“The condition of having or being composed of differing elements: especially: the inclusion of different types of people (such as people of different races or cultures) in a group or organization.”
Diversity means having representation of all groups. And one of the themes in this series is the call for more diversity in the field: based on race, ethnicity, socioeconomic status, gender, sexual orientation, field of study, type of expertise, and other factors. This call for diversity is based on the belief that there are real barriers keeping talented people out of the field, and that we must work to reduce and eliminate those barriers. We have also come to believe that it is critical that our organizations should ultimately look more like the communities we serve, and be working to build capacity and leadership in those communities.
“The quality or state of being equal, of having the same rights, etc.”
Before we talk about equity, let’s talk about equality. They are often used interchangeably but are fundamentally different. Equality is defined by access to opportunity. When we cut up a pie among eight people and each pie slice is the same size, we have equality. It sounds great, but equality only works if everyone starts from the same place. In reality, we know that we do not all stand on a level playing field, especially the communities in which our work is often sited.
“Equity means fairness. Equity…means that peoples’ needs guide the distribution of opportunities for well-being. Equity…is not the same as equality… Inequities occur as a consequence of differences in opportunity, which result, for example in unequal access to health services, nutritious food or adequate housing. In such cases, inequalities…arise as a consequence of inequities in opportunities in life.”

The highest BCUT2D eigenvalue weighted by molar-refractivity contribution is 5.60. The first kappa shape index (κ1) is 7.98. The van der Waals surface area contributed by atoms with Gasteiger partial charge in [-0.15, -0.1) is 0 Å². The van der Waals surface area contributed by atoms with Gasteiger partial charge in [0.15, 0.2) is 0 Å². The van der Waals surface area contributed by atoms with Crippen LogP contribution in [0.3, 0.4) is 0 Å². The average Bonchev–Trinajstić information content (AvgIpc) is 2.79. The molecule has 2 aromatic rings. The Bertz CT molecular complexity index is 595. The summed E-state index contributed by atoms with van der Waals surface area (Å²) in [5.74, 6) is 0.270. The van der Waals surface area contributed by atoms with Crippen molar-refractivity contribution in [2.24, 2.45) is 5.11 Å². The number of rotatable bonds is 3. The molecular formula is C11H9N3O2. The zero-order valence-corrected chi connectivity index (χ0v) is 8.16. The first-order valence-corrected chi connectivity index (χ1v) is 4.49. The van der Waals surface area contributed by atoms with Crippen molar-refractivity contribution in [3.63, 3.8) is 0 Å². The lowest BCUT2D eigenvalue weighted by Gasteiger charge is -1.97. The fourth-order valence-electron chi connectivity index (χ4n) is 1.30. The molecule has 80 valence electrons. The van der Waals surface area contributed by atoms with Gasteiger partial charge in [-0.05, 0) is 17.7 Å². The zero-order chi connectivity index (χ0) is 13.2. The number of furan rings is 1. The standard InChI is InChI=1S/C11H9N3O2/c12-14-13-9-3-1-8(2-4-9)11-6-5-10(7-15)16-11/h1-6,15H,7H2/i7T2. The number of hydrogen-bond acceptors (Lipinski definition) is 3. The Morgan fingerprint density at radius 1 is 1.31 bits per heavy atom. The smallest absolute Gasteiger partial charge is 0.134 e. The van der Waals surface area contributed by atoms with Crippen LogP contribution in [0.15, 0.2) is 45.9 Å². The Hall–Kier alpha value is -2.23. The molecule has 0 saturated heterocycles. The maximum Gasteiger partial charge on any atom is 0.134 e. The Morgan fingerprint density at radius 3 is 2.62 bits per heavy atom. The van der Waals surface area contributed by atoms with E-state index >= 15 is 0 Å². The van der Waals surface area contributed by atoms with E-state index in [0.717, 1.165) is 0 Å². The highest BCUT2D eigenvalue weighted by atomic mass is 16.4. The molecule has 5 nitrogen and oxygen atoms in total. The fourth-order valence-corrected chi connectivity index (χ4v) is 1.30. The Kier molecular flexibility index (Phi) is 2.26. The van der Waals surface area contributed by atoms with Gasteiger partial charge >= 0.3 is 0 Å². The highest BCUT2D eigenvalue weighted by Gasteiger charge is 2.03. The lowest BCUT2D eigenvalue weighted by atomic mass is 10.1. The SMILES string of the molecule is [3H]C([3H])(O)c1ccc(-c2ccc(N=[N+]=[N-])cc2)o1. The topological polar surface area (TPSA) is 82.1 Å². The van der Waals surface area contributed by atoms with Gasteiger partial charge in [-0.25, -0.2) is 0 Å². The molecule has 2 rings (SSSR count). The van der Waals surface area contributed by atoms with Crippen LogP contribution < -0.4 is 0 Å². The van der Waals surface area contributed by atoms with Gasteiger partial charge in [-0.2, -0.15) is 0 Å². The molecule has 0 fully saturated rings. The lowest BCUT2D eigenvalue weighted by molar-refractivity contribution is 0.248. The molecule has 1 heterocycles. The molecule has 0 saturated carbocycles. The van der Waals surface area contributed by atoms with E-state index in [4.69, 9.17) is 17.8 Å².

So what is equity, then? Equity, is concerned not just with opportunity, but also with the barriers that make those opportunities unequal. Whereas equality would demand eight equal pie slices and diversity would require that the pie slices be distributed to a broad range of people, equity would lead us to ask, “How much pie does each individual need? Have some individuals eaten already? Are others particularly hungry? Are some allergic to this flavor of pie?” An equitable slicing of the pie might lead to slices of different sizes.
“A right or benefit that is given to some people and not to others.”
“Refers to the unquestioned and unearned set of advantages, entitlements, benefits and choices bestowed on people solely because of their race, class, socio-economic status, gender, religion, sexual orientation, or other characteristic they largely do not control. Generally people who experience such privilege do so without being conscious of it, and often don’t witness the experience of those who lack privilege.”
Privilege is an intense word, but it underlies everything we do in this field. The act of bringing a resource into a community that has not had access to that resource is entirely predicated on one group of people being privileged enough to offer that resource. Privilege is a word people use for name-calling, which makes us shy away from understanding it and talking about it. However, as a field, that means that we are not training ourselves to responsibly and humbly enter a community with a frank discussion of privilege. Our actions are informed by our privilege, which may stem from our race or ethnicity, our socio-economic status, our class, our family history, our gender, our schooling, our social connections, or our access to power.
“The ability or right to control people or things.”
“The ability to coerce others’ behavior. Power also includes access to social, political, and economic resources.”
Understanding privilege means also understanding power, as they often go hand in hand. Privilege gives many of us an invisible, yet highly influential, level of power— the power to determine how the pie is cut. By not acknowledging privilege or power, we often fail to acknowledge (or properly leverage) the scale of our influence on projects. This can lead to stand-alone projects that are interesting in concept but are limited in terms of deep and sustained impact.